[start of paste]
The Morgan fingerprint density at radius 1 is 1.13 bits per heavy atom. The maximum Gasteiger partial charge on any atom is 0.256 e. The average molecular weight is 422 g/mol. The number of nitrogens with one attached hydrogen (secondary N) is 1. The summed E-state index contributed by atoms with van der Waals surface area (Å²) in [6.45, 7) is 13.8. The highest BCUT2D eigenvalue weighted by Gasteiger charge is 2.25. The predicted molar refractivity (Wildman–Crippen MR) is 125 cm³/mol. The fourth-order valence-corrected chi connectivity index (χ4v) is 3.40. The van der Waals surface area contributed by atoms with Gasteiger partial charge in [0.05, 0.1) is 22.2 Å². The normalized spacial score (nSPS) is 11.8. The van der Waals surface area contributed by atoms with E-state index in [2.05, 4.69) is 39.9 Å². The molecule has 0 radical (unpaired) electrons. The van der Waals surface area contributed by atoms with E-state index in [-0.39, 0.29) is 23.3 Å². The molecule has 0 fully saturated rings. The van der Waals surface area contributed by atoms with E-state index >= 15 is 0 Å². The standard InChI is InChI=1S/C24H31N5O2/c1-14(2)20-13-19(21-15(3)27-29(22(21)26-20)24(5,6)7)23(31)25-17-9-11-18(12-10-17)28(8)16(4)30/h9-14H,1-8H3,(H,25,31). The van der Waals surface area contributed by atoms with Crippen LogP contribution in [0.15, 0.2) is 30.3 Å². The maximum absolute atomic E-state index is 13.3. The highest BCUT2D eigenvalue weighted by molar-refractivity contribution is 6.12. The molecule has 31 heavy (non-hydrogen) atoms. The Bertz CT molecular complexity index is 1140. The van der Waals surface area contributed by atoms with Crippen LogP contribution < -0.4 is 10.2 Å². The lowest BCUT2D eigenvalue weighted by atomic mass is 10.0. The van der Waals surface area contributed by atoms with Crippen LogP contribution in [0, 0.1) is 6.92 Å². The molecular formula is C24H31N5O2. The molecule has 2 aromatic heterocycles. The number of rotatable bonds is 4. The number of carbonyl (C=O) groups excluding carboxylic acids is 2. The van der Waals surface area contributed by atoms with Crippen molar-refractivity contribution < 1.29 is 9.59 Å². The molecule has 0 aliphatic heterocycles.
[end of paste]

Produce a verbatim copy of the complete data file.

The Morgan fingerprint density at radius 1 is 1.13 bits per heavy atom. The maximum Gasteiger partial charge on any atom is 0.256 e. The average molecular weight is 422 g/mol. The number of nitrogens with one attached hydrogen (secondary N) is 1. The summed E-state index contributed by atoms with van der Waals surface area (Å²) in [6.45, 7) is 13.8. The highest BCUT2D eigenvalue weighted by Gasteiger charge is 2.25. The predicted molar refractivity (Wildman–Crippen MR) is 125 cm³/mol. The fourth-order valence-corrected chi connectivity index (χ4v) is 3.40. The van der Waals surface area contributed by atoms with Gasteiger partial charge in [0.05, 0.1) is 22.2 Å². The normalized spacial score (nSPS) is 11.8. The van der Waals surface area contributed by atoms with E-state index in [2.05, 4.69) is 39.9 Å². The molecule has 0 radical (unpaired) electrons. The van der Waals surface area contributed by atoms with E-state index in [-0.39, 0.29) is 23.3 Å². The molecule has 0 fully saturated rings. The van der Waals surface area contributed by atoms with E-state index >= 15 is 0 Å². The standard InChI is InChI=1S/C24H31N5O2/c1-14(2)20-13-19(21-15(3)27-29(22(21)26-20)24(5,6)7)23(31)25-17-9-11-18(12-10-17)28(8)16(4)30/h9-14H,1-8H3,(H,25,31). The van der Waals surface area contributed by atoms with Crippen LogP contribution in [0.15, 0.2) is 30.3 Å². The maximum absolute atomic E-state index is 13.3. The highest BCUT2D eigenvalue weighted by molar-refractivity contribution is 6.12. The molecule has 31 heavy (non-hydrogen) atoms. The Bertz CT molecular complexity index is 1140. The van der Waals surface area contributed by atoms with Crippen LogP contribution < -0.4 is 10.2 Å². The lowest BCUT2D eigenvalue weighted by atomic mass is 10.0. The van der Waals surface area contributed by atoms with Crippen LogP contribution in [0, 0.1) is 6.92 Å². The molecular formula is C24H31N5O2. The molecule has 2 aromatic heterocycles. The number of rotatable bonds is 4. The number of carbonyl (C=O) groups excluding carboxylic acids is 2. The van der Waals surface area contributed by atoms with Crippen molar-refractivity contribution < 1.29 is 9.59 Å². The molecule has 0 aliphatic heterocycles.